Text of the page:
Here\u2019s How Toyota Sold 50 Million Corollas

Toyota has sold 50 million Corollas. It’s hard to wrap your head around a 50 million of anything, but it’s easy to understand when you remember that the Corolla has been a successful part of Toyota’s lineup for over half a century. Sure, over 55 years the Corolla has changed significantly; we’re long past the days of a rear-wheel-drive Corolla and sitting on the eve of a Corolla-badge crossover. Even still, the Corolla manages to fit customer needs and find plenty of new driveways. If you haven’t thought about the Corolla’s history, don’t worry, we’ll take you down the Corolla’s memory lane.

The first-generation Corolla was not long-lived in the United States, only hitting American shores in 1969. That first-generation Corolla—a budget-friendly, 1.1-liter inline four-cylinder-powered machine—was a departure from the muscle machines of the era. Even though the Corolla wasn’t as cool as, say, a ’69 Chevrolet Camaro Z28, these early Corollas did help establish Toyota in the United States.

Growing for its second generation, this larger Corolla was better suited to American demands than the first run of cars. Now advertising 73 hp from its 1.2-liter I4, this peppier Corolla was gearing up to be a success. The second-generation Corolla also offered an automatic transmission, for those that didn’t want to shift their own gears. Toyota introduced a more powerful 88 hp, 1.6-liter powered SR-5 variant to help sway sportier buyers.

With the third-generation Corolla, you might notice a prevailing trend. This car also grew over the previous generation and offered three engines choices. This generation also added fastback and liftback variants, which helped make it become a perfectly 1970s design. Rising insurance and fuel costs helped drive attention to these fuel-sipping machines.

Welcome to the ‘80s. The Corolla continued to grow and now looked like something you’d expect from a car built for the ‘80s. This futuristic-looking Corolla offered a pair of engines: a 1.8-liter cam-in-block engine that made 75 hp or a 1.6-liter overhead cam engine that made a whopping 90 ponies. This generation also introduced seat memory to two-door Corollas that featured power seats. This is also the last generation to feature a rear-wheel-drive platform.

The Chicago Bears were set to dominate the NFL’s ’85 season, and Toyota was rolling out a new, front-wheel-drive Corolla. This fifth-generation Corolla laid the groundwork for the Corolla we see on dealer lots today. Fortunately, Toyota didn’t leave the rear-drive Corolla entirely this generation and still offered the now legendary AE-chassis cars. The rear-wheel-drive AE85 and AE86 Corollas have become darlings of the drift world and tuning community. The starring role in the anime Initial D probably didn’t hurt the AE86’s standing as a great-handling sports car.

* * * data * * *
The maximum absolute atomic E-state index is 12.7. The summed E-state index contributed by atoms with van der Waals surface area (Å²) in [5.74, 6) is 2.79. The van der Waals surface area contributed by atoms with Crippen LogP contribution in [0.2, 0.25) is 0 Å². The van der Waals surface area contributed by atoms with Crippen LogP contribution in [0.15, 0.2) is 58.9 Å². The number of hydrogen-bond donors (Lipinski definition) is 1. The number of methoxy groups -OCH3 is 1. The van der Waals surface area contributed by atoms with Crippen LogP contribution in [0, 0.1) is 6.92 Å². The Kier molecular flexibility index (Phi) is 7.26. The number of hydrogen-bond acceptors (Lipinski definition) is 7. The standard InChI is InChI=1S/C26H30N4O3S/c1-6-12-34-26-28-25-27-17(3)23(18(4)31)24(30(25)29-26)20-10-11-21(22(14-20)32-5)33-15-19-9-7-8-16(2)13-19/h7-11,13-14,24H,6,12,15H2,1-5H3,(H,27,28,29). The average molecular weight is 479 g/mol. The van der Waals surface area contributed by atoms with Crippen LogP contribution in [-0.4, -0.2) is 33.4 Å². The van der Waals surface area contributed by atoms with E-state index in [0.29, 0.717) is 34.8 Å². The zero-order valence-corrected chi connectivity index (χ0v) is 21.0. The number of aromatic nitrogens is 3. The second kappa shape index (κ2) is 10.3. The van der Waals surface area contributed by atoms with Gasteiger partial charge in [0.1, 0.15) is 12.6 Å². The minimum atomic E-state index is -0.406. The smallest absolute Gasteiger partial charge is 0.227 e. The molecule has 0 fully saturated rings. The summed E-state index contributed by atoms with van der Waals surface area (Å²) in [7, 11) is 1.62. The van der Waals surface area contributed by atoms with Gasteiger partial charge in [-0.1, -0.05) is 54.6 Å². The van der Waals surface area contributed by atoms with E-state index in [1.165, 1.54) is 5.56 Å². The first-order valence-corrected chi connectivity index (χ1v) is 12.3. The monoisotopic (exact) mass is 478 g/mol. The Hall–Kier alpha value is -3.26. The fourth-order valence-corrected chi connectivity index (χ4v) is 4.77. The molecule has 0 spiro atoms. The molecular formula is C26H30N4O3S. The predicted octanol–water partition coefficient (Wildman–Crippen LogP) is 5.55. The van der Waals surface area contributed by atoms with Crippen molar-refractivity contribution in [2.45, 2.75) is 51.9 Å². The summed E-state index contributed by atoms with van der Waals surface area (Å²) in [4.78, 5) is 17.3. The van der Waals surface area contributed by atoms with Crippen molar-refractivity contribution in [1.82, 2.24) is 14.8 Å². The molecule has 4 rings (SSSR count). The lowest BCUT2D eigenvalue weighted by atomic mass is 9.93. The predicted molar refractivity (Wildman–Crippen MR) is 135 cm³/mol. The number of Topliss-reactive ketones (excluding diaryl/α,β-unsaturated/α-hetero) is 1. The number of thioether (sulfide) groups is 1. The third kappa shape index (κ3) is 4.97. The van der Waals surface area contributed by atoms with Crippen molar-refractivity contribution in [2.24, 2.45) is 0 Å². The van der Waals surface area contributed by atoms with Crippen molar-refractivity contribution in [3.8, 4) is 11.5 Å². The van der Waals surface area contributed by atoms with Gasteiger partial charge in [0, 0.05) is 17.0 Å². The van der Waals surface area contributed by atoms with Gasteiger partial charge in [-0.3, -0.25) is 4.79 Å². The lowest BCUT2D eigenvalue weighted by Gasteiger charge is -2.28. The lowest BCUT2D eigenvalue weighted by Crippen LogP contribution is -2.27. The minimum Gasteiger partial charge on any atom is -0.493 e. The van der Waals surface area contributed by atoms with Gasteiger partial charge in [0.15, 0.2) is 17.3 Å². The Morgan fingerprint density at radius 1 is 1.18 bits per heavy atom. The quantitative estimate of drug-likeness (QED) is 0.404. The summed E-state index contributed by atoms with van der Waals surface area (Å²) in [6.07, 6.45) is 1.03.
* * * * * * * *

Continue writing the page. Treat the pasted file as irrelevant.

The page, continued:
While the AE86 kept rear-drive Corollas alive during the transition to front-drive platforms, those are absent in the sixth generation. That’s bad news for fans of touge or drift, but that doesn’t mean the sixth-gen Corolla is boring. The new all-wheel-drive All-Trac system helped push Toyota into the rally stages, and that all-wheel-drive system made its way to the Corolla. These all-wheel-drive Corollas might not be as popular today as the AE86 from the previous generation, but these have an appreciated place in Toyota’s history.

If you grew up in the ‘90s, this is the Corolla that comes to mind. The seventh-generation Toyota Corolla moved away from high-performance and settled into its role as a proficient commuter. The decision seemed like a good one, judging by sales, as this generation helped push the Corolla into becoming the best-selling car model ever.

The eighth-generation Corolla stuck with the successes of the previous generation and doubled down on its mass appeal. This generation also ushered in Toyota’s popular 1ZZ-FE four-cylinder engine. Derivatives of this powerplant still give motivation to Toyota cars today. One of the most important features of this engine was its use of variable valve timing, or VVT-i, as Toyota calls it.

With eight generations under its belt, the ninth-generation Corolla continued the nameplate’s pivot towards creature comforts. A center console fit for 14 compact discs and a larger shell helped make this a sales success. Its conservative styling, however, made it less likely to stand out.

The 10th-generation Toyota Corolla continued its growth trend and added even more creature comforts. This generation also got the 2.4-liter from the Toyota Camry in its options list, giving the Corolla a little more oomph.

The 11th-generation Corolla added a ton of high-tech features that consumers desired—even demanded—from entry-level cars. High-tech features like adaptive cruise control and the Toyota Safety Sense-P safety suite are only among a handful of additions to this tech-heavy Toyota. This generation also pushed the Corolla further upmarket with a nicer overall interior. Toyota also replaced the traditional automatic transmission with a more fuel-efficient continuously variable transmission.

The current Corolla harkens back to its sportier history and is pushing in a more spirited direction. The addition of a Toyota Corolla GR would make this current Corolla fully embrace the sporting heritage that it shares with models like the AE86.

Crossovers are king. Spinning the beloved and familiar Corolla nameplate off to a crossover is a logical choice. It’s still too early to say if this will be a wise move, but it follows the trend of expanding crossover lineups across product portfolios.

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